Emerging markets typically offer the greatest opportunities — and the most risk. If you have tracked the markets closely in just the past week, you likely noticed sizable one-day swings up and down largely due to news of debt problems from Dubai last Thursday. On that day, emerging markets dropped sharply. However, emerging markets rebounded solidly this week when those debt problems seemed isolated, and less severe than first feared. 

The past week has been a lesson in why emerging markets require you to accept a heightened measure of risk. It also shows that emerging markets can be profitable whether you trade them long or short, if you do so at the right times. With markets generally trending upward in recent months, taking long positions has made sense. If you ever truly know or expect that a crisis is about to unfold, buying a wisely chosen short position can be a good way to turn a quick profit.

Dubai’s move last week to try to delay repaying the debt of its flagship company, Dubai World, scared investors and pushed the markets down. The markets rebounded yesterday when reports surfaced that the Dubai World debt problem only may total $26 billion, rather than the $60 billion initially reported last Thursday. Also yesterday, the Dow industrials rallied 127 points as worry eased generally about the Dubai World debt. The fallout further was limited when leadership of the United Arab Emirates tried to steady the nerves of investors with calming public statements.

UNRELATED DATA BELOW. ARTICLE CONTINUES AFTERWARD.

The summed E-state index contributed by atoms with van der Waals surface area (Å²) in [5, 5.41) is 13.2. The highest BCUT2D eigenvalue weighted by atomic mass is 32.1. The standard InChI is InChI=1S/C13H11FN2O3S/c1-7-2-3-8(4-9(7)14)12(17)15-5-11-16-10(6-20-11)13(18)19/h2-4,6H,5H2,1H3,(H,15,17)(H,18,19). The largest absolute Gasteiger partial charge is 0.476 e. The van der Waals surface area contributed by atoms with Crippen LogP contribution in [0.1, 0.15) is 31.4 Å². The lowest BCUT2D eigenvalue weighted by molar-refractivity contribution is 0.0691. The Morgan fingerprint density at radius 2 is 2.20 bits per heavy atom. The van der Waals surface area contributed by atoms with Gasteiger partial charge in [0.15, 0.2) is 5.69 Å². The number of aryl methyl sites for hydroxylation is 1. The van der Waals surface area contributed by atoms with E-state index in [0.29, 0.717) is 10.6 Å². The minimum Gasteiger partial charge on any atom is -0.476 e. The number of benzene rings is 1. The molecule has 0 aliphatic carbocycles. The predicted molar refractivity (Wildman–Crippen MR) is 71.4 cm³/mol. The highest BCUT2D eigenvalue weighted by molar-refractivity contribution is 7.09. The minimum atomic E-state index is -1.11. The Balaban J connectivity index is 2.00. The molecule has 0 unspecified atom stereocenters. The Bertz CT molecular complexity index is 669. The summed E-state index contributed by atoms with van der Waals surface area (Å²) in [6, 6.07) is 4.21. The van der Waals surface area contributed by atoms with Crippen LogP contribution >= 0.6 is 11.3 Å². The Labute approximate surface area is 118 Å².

I think the worst of this Dubai debt news is behind us. For Dubai itself, there is more than just the future of $26 billion of debt at stake. Although it is quite possible that other companies in Dubai may face similar financial pain, the fallout still unfolding in the Gulf nation likely will not create anything akin to a domino effect that knocks down emerging markets around the world.

For that reason, you may want to consider riding the rebound of emerging markets with a purchase of an exchange-traded fund (ETF) such as the ProShares Ultra MSCI Emerging Markets (EET). The following chart shows that the fund dipped late last week when the Dubai debt woes hit the headlines but now is rebounding.

If you want to wait for the next crisis to hit or if you anticipate one that you think you can time, the ProShares UltraShort MSCI Emerging Markets (EEV) might be worth buying just before, or just after, news is reported about the next financial calamity. If that crisis is short-lived, you will want to sell this fund quickly.

Please be cautious about taking any ultra or ultra-short positions, since they are designed to move double the direction of a non-leveraged ETF. EET is intended to move twice the direction of the daily performance of the MSCI Emerging Markets index, while EEV is created to correspond to twice the inverse performance of the same index.

If you believe stock markets still have room to rise, emerging markets provide the greatest chance for big profits in the short term. However, if you expect the current market rally to fizzle, emerging markets could be among those that pull back the most.

If you want my advice about which ETFs to buy and sell, I encourage you to check out my ETF Trader service by clicking here. Please keep in mind that I am pleased to answer questions about ETFs. To send me a question, simply click here. You may see your question featured in a future ETF Talk.